Traditional tattoos, AAPI events to do

Heritage month provides opportunity to share culture, bring awareness to different communities

WSU+Asian+American+Pacific+Islander+Heritage+month+events+include+traditional+tattoo+workshop%2C+cultural+nights%2C+food+demonstrations+and+more.

MIKAYLA FINNERTY

WSU Asian American Pacific Islander Heritage month event’s include traditional tattoo workshop, cultural nights, food demonstrations and more.

ALEXANDRIA OSBORNE, Life editor

Asian American and Pacific Islander Heritage Month is upon us, and multiple organizations are hosting different events to celebrate.

The Asian American and Pacific Islander Student Center is working with multiple organizations to host events throughout the month, said Dominique Faga’autau, Office of Student Equity assistant director and AAPI retention counselor.

Multiple AAPI clubs helped get Keli’i Makua to host a tattoo workshop on April 18, said Lee-Joseph Franco, AAPI Student Center Mentor and Hawai’i club vice president.

From 12-1 p.m., Makua will give a lecture in the Compton Union Building auditorium about the meanings behind tattoos, the different messages they send and the process of what traditional indigenous tattooing looks like, Franco said.

From 1-5 p.m., Makua will host a live demonstration at the Elson S. Floyd Cultural Center, where he will tattoo Franco and answer questions about the designs he works on.

“The traditional tattoos usually take a little bit longer than a contemporary tattoo with a gun,” Franco said. “Just because it’s with traditional tools, and it’s one line at a time. So during that time, there will only be one tattoo given.”

Traditional tattoos, specifically Polynesian tattoos, are usually not planned out ahead of time. The tattooer and their team will gather around and think about what specific meanings they want to convey on the person’s body and what will be represented in the tattoo, he said.

“I’ve had a lot of work done by Makua in the past, so this will be just a new piece, which I’m really looking forward to,” Franco said.

The tattoo event is a one-of-a-kind opportunity that has not commonly been done at WSU or any other higher education institution, he said.

Kairis Jimenez, Asian Pacific American Student Coalition chair, said there are multiple other events happening throughout the month, including org-Olympics, where organizations in APASC compete against each other in various competitions.

Jimenez said she is excited for the event where multiple clubs and organizations in the AAPI community have the opportunity to go to the CUB auditorium and showcase their talent.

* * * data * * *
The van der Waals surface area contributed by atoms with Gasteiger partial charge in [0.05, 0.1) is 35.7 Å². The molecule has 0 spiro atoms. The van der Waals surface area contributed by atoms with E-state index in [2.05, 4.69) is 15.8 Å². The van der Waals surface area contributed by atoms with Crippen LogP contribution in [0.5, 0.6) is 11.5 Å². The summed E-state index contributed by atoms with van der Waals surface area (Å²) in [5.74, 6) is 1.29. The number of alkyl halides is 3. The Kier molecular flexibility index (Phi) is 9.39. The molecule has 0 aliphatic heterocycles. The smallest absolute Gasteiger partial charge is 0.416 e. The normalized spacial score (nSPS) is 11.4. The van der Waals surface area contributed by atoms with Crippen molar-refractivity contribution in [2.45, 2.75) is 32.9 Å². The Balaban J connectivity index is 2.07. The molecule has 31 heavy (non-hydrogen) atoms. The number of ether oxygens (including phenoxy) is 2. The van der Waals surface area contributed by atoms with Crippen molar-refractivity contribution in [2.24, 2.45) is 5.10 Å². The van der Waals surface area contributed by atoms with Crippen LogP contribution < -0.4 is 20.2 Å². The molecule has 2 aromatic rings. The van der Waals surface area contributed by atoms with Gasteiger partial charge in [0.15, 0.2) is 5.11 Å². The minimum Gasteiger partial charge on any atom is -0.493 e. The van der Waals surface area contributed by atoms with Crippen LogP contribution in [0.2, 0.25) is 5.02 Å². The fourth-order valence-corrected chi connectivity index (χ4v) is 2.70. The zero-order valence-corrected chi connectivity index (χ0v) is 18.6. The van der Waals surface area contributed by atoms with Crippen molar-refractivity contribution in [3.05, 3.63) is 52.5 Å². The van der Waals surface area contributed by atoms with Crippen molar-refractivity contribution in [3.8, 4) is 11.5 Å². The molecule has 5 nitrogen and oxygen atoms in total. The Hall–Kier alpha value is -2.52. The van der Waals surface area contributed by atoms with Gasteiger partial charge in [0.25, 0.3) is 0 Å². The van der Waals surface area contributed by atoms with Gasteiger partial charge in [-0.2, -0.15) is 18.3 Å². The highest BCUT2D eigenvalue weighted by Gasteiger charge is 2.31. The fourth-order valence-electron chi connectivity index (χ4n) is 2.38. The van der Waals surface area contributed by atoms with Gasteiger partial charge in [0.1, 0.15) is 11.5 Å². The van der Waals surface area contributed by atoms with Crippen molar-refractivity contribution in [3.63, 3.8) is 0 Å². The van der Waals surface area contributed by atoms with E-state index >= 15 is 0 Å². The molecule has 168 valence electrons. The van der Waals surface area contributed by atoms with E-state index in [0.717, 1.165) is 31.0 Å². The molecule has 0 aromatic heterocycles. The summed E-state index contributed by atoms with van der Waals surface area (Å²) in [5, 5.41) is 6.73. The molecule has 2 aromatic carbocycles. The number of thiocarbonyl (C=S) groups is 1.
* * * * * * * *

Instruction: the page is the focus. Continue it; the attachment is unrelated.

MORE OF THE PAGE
APASC will also hand out free ice cream from Ferdinand’s on the Thursday of Dead Week.

A full list of events can be found on the AAPI website.

Franco said going to school at a predominately white institution (PWI), there are not a lot of outlets to learn about different cultural knowledge unless you are constantly seeking it out.

“I feel like having this whole month that we’re dedicating, with so many different events and opportunities for people to come out and learn something new, it’s really just a way to be more inclusive and be part of a larger community of respect and tolerance,” he said.

Jimenez said she is looking forward to seeing new faces and people who are not part of the organizations come to the events and bring awareness to the opportunities available on campus.

“Since we are [a] PWI, we just want the culture to be shared upon the Pullman campus,” she said.

AAPI Heritage Month opens the opportunity to bring people together, and it is not specific to people within the community, she said.

Everyone in Pullman has created a tight-knit community, and Jimenez said she is looking forward to sharing the Asian American Pacific Islander culture and bringing awareness to people who do not know much about it.

Faga’autau said AAPI Heritage Month allows different cultures to showcase their diverse traditions throughout the community.

There are so many different groups within AAPI, so the heritage month provides the opportunity for each community to express themselves to their peers.

Initially, AAPI Heritage Month was celebrated throughout the month of May, and this is the first year it is being celebrated in April, Faga’autau said. But, AAPI faculty and staff worked with WSU to switch the university’s celebrations to the month of April.

Because school gets out in early May, moving the heritage month to April allows people to be in Pullman for the entire month without the stress of finals, he said.

Franco said holding the heritage month in April instead of May allows the opportunity to demonstrate different cultures to a wider audience. Organizations have the whole month to celebrate and plan events.

“It means a lot to me,” Faga’autau said. “I’m proud of our culture and our community, and it’s nice to showcase and share it with other folks that are in the WSU and Pullman community.”